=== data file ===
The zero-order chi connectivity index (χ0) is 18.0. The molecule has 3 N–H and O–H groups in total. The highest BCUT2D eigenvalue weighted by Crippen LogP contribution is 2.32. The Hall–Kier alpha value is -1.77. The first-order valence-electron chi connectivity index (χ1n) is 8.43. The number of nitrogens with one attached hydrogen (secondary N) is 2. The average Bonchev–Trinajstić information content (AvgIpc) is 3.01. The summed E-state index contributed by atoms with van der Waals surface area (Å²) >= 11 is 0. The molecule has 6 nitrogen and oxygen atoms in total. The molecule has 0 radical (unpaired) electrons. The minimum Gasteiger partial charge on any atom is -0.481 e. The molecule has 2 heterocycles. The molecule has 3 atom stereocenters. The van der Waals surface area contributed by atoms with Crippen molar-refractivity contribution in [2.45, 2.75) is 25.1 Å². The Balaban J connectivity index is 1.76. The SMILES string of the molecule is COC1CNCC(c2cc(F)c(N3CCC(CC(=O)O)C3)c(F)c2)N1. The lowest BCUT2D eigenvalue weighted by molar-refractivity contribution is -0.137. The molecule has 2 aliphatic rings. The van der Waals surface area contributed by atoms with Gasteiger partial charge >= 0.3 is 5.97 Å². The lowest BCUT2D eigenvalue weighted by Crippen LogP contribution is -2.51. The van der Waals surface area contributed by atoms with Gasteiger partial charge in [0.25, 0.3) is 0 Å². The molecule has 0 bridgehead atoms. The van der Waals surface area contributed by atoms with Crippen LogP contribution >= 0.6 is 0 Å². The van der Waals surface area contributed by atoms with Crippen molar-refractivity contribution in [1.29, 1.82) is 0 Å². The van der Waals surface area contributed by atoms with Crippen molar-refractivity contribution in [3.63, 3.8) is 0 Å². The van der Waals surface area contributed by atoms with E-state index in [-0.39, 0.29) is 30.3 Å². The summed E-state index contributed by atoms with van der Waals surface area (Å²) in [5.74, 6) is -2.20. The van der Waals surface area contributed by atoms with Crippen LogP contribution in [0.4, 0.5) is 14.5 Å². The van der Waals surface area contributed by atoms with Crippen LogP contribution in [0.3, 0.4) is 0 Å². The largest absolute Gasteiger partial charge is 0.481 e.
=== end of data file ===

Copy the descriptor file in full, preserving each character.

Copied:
The zero-order chi connectivity index (χ0) is 18.0. The molecule has 3 N–H and O–H groups in total. The highest BCUT2D eigenvalue weighted by Crippen LogP contribution is 2.32. The Hall–Kier alpha value is -1.77. The first-order valence-electron chi connectivity index (χ1n) is 8.43. The number of nitrogens with one attached hydrogen (secondary N) is 2. The average Bonchev–Trinajstić information content (AvgIpc) is 3.01. The summed E-state index contributed by atoms with van der Waals surface area (Å²) >= 11 is 0. The molecule has 6 nitrogen and oxygen atoms in total. The molecule has 0 radical (unpaired) electrons. The minimum Gasteiger partial charge on any atom is -0.481 e. The molecule has 2 heterocycles. The molecule has 3 atom stereocenters. The van der Waals surface area contributed by atoms with Crippen molar-refractivity contribution in [2.45, 2.75) is 25.1 Å². The Balaban J connectivity index is 1.76. The SMILES string of the molecule is COC1CNCC(c2cc(F)c(N3CCC(CC(=O)O)C3)c(F)c2)N1. The lowest BCUT2D eigenvalue weighted by molar-refractivity contribution is -0.137. The molecule has 2 aliphatic rings. The van der Waals surface area contributed by atoms with Gasteiger partial charge >= 0.3 is 5.97 Å². The lowest BCUT2D eigenvalue weighted by Crippen LogP contribution is -2.51. The van der Waals surface area contributed by atoms with Gasteiger partial charge in [0.25, 0.3) is 0 Å². The molecule has 0 bridgehead atoms. The van der Waals surface area contributed by atoms with Crippen LogP contribution >= 0.6 is 0 Å². The van der Waals surface area contributed by atoms with Crippen molar-refractivity contribution in [1.29, 1.82) is 0 Å². The van der Waals surface area contributed by atoms with Crippen molar-refractivity contribution in [3.63, 3.8) is 0 Å². The van der Waals surface area contributed by atoms with E-state index in [-0.39, 0.29) is 30.3 Å². The summed E-state index contributed by atoms with van der Waals surface area (Å²) in [5.74, 6) is -2.20. The van der Waals surface area contributed by atoms with Crippen LogP contribution in [0.4, 0.5) is 14.5 Å². The van der Waals surface area contributed by atoms with Crippen LogP contribution in [0.3, 0.4) is 0 Å². The largest absolute Gasteiger partial charge is 0.481 e.